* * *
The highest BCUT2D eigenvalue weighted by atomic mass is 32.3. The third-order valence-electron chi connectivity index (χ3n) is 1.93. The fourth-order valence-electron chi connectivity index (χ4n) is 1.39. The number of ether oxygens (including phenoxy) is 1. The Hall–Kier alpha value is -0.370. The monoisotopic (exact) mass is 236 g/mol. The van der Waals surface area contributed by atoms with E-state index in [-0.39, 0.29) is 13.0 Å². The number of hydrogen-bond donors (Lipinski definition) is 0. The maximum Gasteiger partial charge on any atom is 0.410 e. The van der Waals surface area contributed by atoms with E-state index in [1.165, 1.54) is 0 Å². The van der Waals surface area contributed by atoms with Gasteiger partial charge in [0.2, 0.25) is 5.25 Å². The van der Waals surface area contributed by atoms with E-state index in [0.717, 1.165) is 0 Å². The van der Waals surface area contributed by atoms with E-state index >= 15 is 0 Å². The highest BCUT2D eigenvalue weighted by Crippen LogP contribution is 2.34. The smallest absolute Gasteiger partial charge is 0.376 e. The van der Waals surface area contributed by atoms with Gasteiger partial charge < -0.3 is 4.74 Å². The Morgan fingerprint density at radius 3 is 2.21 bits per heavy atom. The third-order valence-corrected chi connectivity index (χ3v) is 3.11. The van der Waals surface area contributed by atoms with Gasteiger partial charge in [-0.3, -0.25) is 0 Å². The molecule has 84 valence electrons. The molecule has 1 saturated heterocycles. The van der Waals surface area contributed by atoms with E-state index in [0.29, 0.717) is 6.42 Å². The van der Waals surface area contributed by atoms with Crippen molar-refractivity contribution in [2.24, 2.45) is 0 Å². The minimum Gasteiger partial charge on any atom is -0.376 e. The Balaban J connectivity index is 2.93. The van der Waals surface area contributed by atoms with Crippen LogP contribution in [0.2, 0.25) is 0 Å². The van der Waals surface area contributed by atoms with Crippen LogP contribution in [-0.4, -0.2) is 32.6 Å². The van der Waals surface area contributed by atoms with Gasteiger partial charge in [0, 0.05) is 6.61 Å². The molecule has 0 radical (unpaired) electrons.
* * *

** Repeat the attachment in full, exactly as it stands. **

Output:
The highest BCUT2D eigenvalue weighted by atomic mass is 32.3. The third-order valence-electron chi connectivity index (χ3n) is 1.93. The fourth-order valence-electron chi connectivity index (χ4n) is 1.39. The number of ether oxygens (including phenoxy) is 1. The Hall–Kier alpha value is -0.370. The monoisotopic (exact) mass is 236 g/mol. The van der Waals surface area contributed by atoms with E-state index in [-0.39, 0.29) is 13.0 Å². The number of hydrogen-bond donors (Lipinski definition) is 0. The maximum Gasteiger partial charge on any atom is 0.410 e. The van der Waals surface area contributed by atoms with E-state index in [1.165, 1.54) is 0 Å². The van der Waals surface area contributed by atoms with Gasteiger partial charge in [0.2, 0.25) is 5.25 Å². The van der Waals surface area contributed by atoms with E-state index in [0.717, 1.165) is 0 Å². The van der Waals surface area contributed by atoms with E-state index >= 15 is 0 Å². The highest BCUT2D eigenvalue weighted by Crippen LogP contribution is 2.34. The smallest absolute Gasteiger partial charge is 0.376 e. The van der Waals surface area contributed by atoms with Gasteiger partial charge < -0.3 is 4.74 Å². The Morgan fingerprint density at radius 3 is 2.21 bits per heavy atom. The third-order valence-corrected chi connectivity index (χ3v) is 3.11. The van der Waals surface area contributed by atoms with Gasteiger partial charge in [-0.3, -0.25) is 0 Å². The molecule has 84 valence electrons. The molecule has 1 saturated heterocycles. The van der Waals surface area contributed by atoms with E-state index in [0.29, 0.717) is 6.42 Å². The van der Waals surface area contributed by atoms with Crippen molar-refractivity contribution in [2.24, 2.45) is 0 Å². The minimum Gasteiger partial charge on any atom is -0.376 e. The Balaban J connectivity index is 2.93. The van der Waals surface area contributed by atoms with Crippen LogP contribution in [0.2, 0.25) is 0 Å². The van der Waals surface area contributed by atoms with Crippen LogP contribution in [-0.4, -0.2) is 32.6 Å². The van der Waals surface area contributed by atoms with Gasteiger partial charge in [0, 0.05) is 6.61 Å². The molecule has 0 radical (unpaired) electrons.